The recommendations for modifications of current regulations pertain to three areas of research funding. Into the first of these fall requirements for the acquisition and use of federal grants. The process of applying for a federal grant has become a “highly inefficient process where investigators submit an enormous amount of information as part of a proposal that has a very small chance of success.” In addition, requirements for progress reports on funded research, and the monitoring of sub-recipients, have become extremely burdensome. Our recommendations aim to lighten these burdens while still ensuring that the funding agencies can both make informed decisions about grant recipients and monitor grantees after an award is made.

The second area that we focus on is regulation of the conduct of research. We recognize that avoiding financial conflicts of interest, and protecting human and animal subjects, are of critical importance. However, too often in recent years regulations have been promulgated that impose burdens on the entire regulated community in response to isolated instances of wrongdoing. We make specific recommendations for streamlining these regulations, while also recommending that universities exercise careful oversight to ensure that conflicts of interest and mistreatment of human or animal subjects do not occur.

Finally, we issue a series of recommendations about the financial management of grants. These recommendations focus on requirements for financial reporting, procurement by grant recipients, and the required accounting of personnel expenses. They also call attention to the audit climate and the role of inspectors general, as we found that often there are interpretations of regulations that vary between inspectors general and the agencies with which they work.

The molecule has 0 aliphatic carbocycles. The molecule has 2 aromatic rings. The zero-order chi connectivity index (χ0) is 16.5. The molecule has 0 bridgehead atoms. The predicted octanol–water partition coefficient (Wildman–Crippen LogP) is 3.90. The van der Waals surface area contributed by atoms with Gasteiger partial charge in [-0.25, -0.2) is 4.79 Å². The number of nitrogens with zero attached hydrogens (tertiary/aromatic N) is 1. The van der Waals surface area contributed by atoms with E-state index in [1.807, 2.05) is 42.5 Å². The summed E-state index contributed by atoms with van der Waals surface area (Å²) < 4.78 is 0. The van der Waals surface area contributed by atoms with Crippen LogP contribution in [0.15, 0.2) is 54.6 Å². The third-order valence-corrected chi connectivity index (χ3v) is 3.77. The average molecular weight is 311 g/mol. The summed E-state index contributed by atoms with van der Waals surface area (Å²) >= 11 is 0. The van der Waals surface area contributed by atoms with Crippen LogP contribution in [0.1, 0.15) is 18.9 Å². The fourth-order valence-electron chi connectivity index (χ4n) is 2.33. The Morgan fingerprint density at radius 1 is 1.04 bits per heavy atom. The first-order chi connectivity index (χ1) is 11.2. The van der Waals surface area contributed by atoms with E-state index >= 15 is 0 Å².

Our recommendations to modify the institutional setting in which decisions about regulating research takes place include the creation of a Research Policy Board (RPB), a “self-funded, government-linked entity.” The RPB would consist of representatives of the research university community. We also recommend the creation of a new position within Office of Science and Technology Policy, which along with the Administrator of the Office of Information and Regulatory Affairs, would serve as a government contact point for the RPB. Our hope is that this new organization would facilitate better communication to the government of challenges faced by researchers and the provision of advice on new regulatory initiatives.

The recommendations in this report are intended to ensure that the research enterprise in the U.S. university system continues to be a source of national pride and economic growth, while taxpayer dollars are used in a responsible and ethical manner.

Stuart Shapiro

Stuart Shapiro is Associate Professor and Director of the Public Policy Program at the Edward J. Bloustein School of Planning and Public Policy at Rutgers University.  From 1998 to 2003, he served as a policy analyst in the Office of Information and Regulatory Affairs within the Office of Management and Budget.